Let’s Not Whine on Social Media

People who complain all the time are no fun to be around. No matter what the situation, it seems like they’re always drawing attention to what’s wrong, bringing everyone else down in the process. They drain your batteries, so to speak.


I was at dinner with a family and some of their friends, and the latter kept complaining the whole evening. “Here’s what’s wrong with the world” seemed to be their favorite conversation topic, and it never turned to discussing what we can do about it. The whole dinner, I just wanted to leave, and since that was out of the question I continually changed the topic to something less negative.

It wasn’t not so much the topics discussed, but the tone of the conversation and the attitude towards the things discussed. It was whiny. There’s a difference between drawing attention to something and whining about it.

The same holds true on social media: whining drives people away and makes them not want to listen to us or be around us.

A thought experiment

Pick a topic, something political. Imagine if your opponents start whining about it, how people aren’t listening to them, or how the media is ignoring them. Does that make you want to join them? Probably not.

Same scenario, but if you’re undecided: if one side is whiny and the other is not, I’d be far more likely to join the non-whiny side. If a side is whiny, it seems like they’re losing, and as a culture we like to be on a winning side (usually).

It’s easy to grasp that when it’s someone else doing the whining on social media. It’s much harder to spot when it’s me or you or people you might normally agree with.

Words should be both true AND helpful

In our speech, whether in-person or online, obviously we want to only say things that are true. However, we want our words to also be helpful. Sometimes it’s not the right time to say something, such as if the person we’re talking to isn’t in a position to hear it yet. Sometimes there are good and bad ways of saying something, and we have to sort through which is which.

If my goal is to convince someone of a particular point, the way I say it can either help or hinder that goal. Whining hinders.

What helps? Honestly, I’d love your ideas, please post them in the comments below, I’d love to learn. I have a few thoughts that I’ll share but definitely think I need to grow in this area.

One idea for what helps is to focus on what we are doing rather than what others are not. We have control of what we do, but not others. Thus, it makes sense to focus on what we have control over and not what we don’t.

Another idea is affirming what’s true rather than refuting what’s false. I used to almost exclusively do the latter, thinking that if I showed my opponents the error of their ways, they’d change their minds. Never happened.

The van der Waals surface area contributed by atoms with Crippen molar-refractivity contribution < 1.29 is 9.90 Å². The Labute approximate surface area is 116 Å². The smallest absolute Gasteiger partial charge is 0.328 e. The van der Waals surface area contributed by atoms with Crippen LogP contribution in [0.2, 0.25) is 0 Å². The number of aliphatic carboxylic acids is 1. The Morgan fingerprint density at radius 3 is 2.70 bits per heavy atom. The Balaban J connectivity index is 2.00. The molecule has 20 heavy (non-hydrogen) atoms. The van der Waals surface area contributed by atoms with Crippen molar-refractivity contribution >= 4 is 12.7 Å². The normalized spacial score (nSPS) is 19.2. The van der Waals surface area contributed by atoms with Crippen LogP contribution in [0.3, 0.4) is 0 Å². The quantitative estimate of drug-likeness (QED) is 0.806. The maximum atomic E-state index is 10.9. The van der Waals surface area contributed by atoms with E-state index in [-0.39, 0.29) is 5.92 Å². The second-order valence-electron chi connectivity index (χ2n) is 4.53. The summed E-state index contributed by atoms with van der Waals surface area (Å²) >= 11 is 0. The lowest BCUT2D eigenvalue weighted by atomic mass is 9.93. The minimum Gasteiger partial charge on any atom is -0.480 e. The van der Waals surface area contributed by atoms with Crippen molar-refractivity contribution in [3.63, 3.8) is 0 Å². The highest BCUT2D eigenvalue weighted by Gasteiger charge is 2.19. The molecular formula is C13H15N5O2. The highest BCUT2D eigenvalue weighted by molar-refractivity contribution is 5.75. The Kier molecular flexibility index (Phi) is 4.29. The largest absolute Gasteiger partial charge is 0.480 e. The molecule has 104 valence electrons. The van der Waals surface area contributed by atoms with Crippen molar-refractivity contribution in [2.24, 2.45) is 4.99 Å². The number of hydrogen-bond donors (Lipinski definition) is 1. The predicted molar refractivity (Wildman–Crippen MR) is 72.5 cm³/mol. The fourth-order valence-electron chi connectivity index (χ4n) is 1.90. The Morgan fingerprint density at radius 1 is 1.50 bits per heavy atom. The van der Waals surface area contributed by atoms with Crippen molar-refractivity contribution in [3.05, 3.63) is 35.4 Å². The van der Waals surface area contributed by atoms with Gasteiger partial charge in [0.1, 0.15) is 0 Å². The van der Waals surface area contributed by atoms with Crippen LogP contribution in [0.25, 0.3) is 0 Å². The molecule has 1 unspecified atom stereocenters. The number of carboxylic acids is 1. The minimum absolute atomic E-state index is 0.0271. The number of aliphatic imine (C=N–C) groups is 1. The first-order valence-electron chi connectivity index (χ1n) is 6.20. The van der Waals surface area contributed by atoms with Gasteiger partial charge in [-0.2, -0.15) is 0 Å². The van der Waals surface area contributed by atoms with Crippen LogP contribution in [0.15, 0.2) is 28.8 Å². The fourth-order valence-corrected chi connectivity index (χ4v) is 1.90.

Instead, I found it’s a lot more effective to state what I’m affirming, though it’s a lot harder. People can raise lots of objections and try and shoot you down. But, the truth has a certain appeal to it that refuting falsehood doesn’t have.

Some applications

From the dinner conversation on “here’s what’s wrong with the world”, it was all on things none of us were personally doing, nor could personally do anything about, and was about refuting falsehood, and thus was true but not helpful. But, if we had shifted the tone to something actionable, something concrete that each of us could do, and affirming our dream for what the world could be, the conversation would be both true and helpful.

Here’s a simple application that seems to happen every year: the March for Life, and all the whining on social media about lack of media coverage. Most of what I see online about it is true but not helpful. To make it helpful, we could talk about actions we could take (contacting media outlets, or posting pictures of yourself at the March). I love the #whywemarch, which affirms truth: why do we march? After all, the real issue is the legality of abortion, not the media not covering the March for Life.

Join the Conversation:What do you think? What have been your experiences with complaining or whining on social media? What ideas do you have about keeping our words both true and helpful? Join the conversation on social media or in the comments below, I’d love to see what you think. You can leave a comment by clicking here.

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One thought on “Let’s Not Whine on Social Media

  1. I have seen people whine on social media a lot, especially on politics or religion. I guess from the whiner’s point of view, it can seem like they’re putting their opinion out there for people to think about. To keep our words both true and helpful, we can filter our thoughts by only saying relevant things out loud.